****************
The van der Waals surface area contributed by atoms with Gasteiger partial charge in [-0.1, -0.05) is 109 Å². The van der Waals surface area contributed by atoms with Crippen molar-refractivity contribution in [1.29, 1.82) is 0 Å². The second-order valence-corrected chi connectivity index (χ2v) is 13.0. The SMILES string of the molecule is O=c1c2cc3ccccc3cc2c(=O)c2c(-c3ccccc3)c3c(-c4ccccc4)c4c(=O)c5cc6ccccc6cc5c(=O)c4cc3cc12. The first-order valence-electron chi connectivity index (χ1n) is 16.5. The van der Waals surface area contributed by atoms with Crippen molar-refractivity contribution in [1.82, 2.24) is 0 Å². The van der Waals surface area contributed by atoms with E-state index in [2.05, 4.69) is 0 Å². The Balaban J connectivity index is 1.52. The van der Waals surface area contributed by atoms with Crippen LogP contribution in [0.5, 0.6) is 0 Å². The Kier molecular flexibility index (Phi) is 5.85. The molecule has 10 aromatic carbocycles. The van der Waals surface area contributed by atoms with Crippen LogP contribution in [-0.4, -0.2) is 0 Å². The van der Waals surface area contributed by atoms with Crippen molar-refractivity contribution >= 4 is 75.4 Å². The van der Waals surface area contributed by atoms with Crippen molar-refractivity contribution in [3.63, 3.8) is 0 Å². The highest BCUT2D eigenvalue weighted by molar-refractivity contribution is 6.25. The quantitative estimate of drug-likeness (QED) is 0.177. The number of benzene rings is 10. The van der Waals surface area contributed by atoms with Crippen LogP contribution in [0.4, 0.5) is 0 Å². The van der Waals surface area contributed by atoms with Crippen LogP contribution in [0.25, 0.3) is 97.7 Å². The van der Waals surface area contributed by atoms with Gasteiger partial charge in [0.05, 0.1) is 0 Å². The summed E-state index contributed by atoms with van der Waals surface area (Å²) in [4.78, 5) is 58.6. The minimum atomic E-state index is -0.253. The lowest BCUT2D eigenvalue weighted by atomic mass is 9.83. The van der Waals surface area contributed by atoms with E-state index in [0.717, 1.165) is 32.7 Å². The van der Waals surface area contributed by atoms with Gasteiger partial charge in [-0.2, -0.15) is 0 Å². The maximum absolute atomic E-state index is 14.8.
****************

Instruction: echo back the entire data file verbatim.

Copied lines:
The van der Waals surface area contributed by atoms with Gasteiger partial charge in [-0.1, -0.05) is 109 Å². The van der Waals surface area contributed by atoms with Crippen molar-refractivity contribution in [1.29, 1.82) is 0 Å². The second-order valence-corrected chi connectivity index (χ2v) is 13.0. The SMILES string of the molecule is O=c1c2cc3ccccc3cc2c(=O)c2c(-c3ccccc3)c3c(-c4ccccc4)c4c(=O)c5cc6ccccc6cc5c(=O)c4cc3cc12. The first-order valence-electron chi connectivity index (χ1n) is 16.5. The van der Waals surface area contributed by atoms with Crippen molar-refractivity contribution in [1.82, 2.24) is 0 Å². The van der Waals surface area contributed by atoms with E-state index in [2.05, 4.69) is 0 Å². The Balaban J connectivity index is 1.52. The van der Waals surface area contributed by atoms with Crippen LogP contribution in [0.5, 0.6) is 0 Å². The Kier molecular flexibility index (Phi) is 5.85. The molecule has 10 aromatic carbocycles. The van der Waals surface area contributed by atoms with Crippen LogP contribution in [-0.4, -0.2) is 0 Å². The van der Waals surface area contributed by atoms with Crippen molar-refractivity contribution >= 4 is 75.4 Å². The van der Waals surface area contributed by atoms with Crippen molar-refractivity contribution in [3.63, 3.8) is 0 Å². The highest BCUT2D eigenvalue weighted by molar-refractivity contribution is 6.25. The quantitative estimate of drug-likeness (QED) is 0.177. The number of benzene rings is 10. The van der Waals surface area contributed by atoms with Crippen LogP contribution in [0.4, 0.5) is 0 Å². The van der Waals surface area contributed by atoms with Crippen LogP contribution in [0.25, 0.3) is 97.7 Å². The van der Waals surface area contributed by atoms with Gasteiger partial charge in [0.05, 0.1) is 0 Å². The summed E-state index contributed by atoms with van der Waals surface area (Å²) in [4.78, 5) is 58.6. The minimum atomic E-state index is -0.253. The lowest BCUT2D eigenvalue weighted by atomic mass is 9.83. The van der Waals surface area contributed by atoms with E-state index in [0.717, 1.165) is 32.7 Å². The van der Waals surface area contributed by atoms with Gasteiger partial charge in [-0.2, -0.15) is 0 Å². The maximum absolute atomic E-state index is 14.8.